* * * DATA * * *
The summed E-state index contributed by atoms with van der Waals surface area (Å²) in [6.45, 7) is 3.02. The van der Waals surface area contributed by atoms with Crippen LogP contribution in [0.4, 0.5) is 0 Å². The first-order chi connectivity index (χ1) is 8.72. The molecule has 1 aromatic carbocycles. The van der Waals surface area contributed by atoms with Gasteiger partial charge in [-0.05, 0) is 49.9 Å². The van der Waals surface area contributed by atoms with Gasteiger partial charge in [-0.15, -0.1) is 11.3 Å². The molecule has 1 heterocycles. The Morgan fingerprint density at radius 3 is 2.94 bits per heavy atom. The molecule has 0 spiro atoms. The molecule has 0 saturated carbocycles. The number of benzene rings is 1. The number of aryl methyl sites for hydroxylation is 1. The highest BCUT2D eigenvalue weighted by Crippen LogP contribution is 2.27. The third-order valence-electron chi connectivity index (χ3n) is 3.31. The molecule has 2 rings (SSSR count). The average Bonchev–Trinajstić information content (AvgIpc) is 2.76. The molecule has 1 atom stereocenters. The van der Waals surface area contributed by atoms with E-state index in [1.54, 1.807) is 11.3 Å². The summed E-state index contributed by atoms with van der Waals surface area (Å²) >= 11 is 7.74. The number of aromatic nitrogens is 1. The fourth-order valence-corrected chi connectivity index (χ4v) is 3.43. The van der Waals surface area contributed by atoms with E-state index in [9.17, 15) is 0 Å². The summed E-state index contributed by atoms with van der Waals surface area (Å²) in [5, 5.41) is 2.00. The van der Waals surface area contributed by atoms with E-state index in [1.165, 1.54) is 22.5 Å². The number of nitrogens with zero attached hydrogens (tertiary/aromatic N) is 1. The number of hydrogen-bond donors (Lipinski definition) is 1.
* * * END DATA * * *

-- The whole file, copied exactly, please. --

The summed E-state index contributed by atoms with van der Waals surface area (Å²) in [6.45, 7) is 3.02. The van der Waals surface area contributed by atoms with Crippen LogP contribution in [0.4, 0.5) is 0 Å². The first-order chi connectivity index (χ1) is 8.72. The molecule has 1 aromatic carbocycles. The van der Waals surface area contributed by atoms with Gasteiger partial charge in [-0.05, 0) is 49.9 Å². The van der Waals surface area contributed by atoms with Gasteiger partial charge in [-0.15, -0.1) is 11.3 Å². The molecule has 1 heterocycles. The Morgan fingerprint density at radius 3 is 2.94 bits per heavy atom. The molecule has 0 spiro atoms. The molecule has 0 saturated carbocycles. The number of benzene rings is 1. The number of aryl methyl sites for hydroxylation is 1. The highest BCUT2D eigenvalue weighted by Crippen LogP contribution is 2.27. The third-order valence-electron chi connectivity index (χ3n) is 3.31. The molecule has 2 rings (SSSR count). The average Bonchev–Trinajstić information content (AvgIpc) is 2.76. The molecule has 1 atom stereocenters. The van der Waals surface area contributed by atoms with E-state index in [1.54, 1.807) is 11.3 Å². The summed E-state index contributed by atoms with van der Waals surface area (Å²) >= 11 is 7.74. The number of aromatic nitrogens is 1. The fourth-order valence-corrected chi connectivity index (χ4v) is 3.43. The van der Waals surface area contributed by atoms with E-state index in [9.17, 15) is 0 Å². The summed E-state index contributed by atoms with van der Waals surface area (Å²) in [5, 5.41) is 2.00. The van der Waals surface area contributed by atoms with E-state index in [1.165, 1.54) is 22.5 Å². The number of nitrogens with zero attached hydrogens (tertiary/aromatic N) is 1. The number of hydrogen-bond donors (Lipinski definition) is 1.